In general, the number of source substances used in CVD reactions is consistent with the number of types of constituent elements in the material. When the material composition is complex, the problem of equipment and operation complexity arises. Single source precursor (SSM p recursor r) contains all the elements that need to be deposited in a single molecule, and its application in CVD systems can simplify the device and facilitate the control of airflow and temperature. Choosing appropriate source materials (single or multiple sources), designing reasonable deposition reactions, reducing reaction temperature without changing the excellent performance of materials, and optimizing reaction conditions have always been the focus of research.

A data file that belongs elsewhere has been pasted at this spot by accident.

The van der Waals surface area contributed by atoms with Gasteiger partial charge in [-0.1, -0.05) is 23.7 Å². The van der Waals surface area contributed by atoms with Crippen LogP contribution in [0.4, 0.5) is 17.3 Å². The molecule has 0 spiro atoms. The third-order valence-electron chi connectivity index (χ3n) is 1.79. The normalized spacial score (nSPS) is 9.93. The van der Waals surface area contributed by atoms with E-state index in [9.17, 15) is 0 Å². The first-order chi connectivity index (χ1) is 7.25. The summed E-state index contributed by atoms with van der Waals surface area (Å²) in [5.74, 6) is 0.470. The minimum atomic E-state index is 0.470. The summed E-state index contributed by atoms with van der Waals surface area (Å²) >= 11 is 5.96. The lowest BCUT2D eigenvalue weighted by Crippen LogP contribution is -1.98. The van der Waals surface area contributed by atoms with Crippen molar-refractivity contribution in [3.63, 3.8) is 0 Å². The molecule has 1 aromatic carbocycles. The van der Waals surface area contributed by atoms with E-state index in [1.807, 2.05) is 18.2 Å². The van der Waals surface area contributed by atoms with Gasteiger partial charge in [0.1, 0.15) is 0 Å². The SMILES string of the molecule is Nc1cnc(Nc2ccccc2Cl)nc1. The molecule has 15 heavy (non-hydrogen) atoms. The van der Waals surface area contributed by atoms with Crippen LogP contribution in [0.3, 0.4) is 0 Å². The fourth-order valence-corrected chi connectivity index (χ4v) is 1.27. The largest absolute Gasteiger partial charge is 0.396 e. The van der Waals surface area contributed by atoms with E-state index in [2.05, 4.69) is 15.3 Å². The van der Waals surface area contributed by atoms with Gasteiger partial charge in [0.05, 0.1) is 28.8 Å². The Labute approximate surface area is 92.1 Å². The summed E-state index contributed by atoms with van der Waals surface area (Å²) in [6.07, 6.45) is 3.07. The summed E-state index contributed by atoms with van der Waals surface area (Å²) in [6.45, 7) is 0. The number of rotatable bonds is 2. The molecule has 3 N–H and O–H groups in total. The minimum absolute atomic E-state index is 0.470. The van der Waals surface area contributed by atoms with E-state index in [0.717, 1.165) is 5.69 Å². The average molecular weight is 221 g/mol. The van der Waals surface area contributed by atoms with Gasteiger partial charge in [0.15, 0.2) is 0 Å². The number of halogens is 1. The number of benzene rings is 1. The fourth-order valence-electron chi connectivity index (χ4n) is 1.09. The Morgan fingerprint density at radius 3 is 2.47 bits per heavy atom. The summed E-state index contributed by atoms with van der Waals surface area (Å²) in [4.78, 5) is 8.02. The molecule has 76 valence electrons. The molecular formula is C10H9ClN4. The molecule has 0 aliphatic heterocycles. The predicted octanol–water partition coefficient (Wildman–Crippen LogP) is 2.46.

At present, gases such as NH3, H2S, H2Se, and AsH3 are commonly used in CVD processes, which are either toxic, corrosive, or sensitive to air and humidity. Therefore, the search for safer and more environmentally friendly production processes and research on tail gas treatment are of particular significance in today's increasingly prominent environmental issues.

The use of efficient and stable catalysts to promote the CVD process, template method to prepare materials with special morphology and structure, combined with physical methods, to prepare new materials under low temperature and high vacuum conditions has also become the direction of future chemical vapor deposition technology development.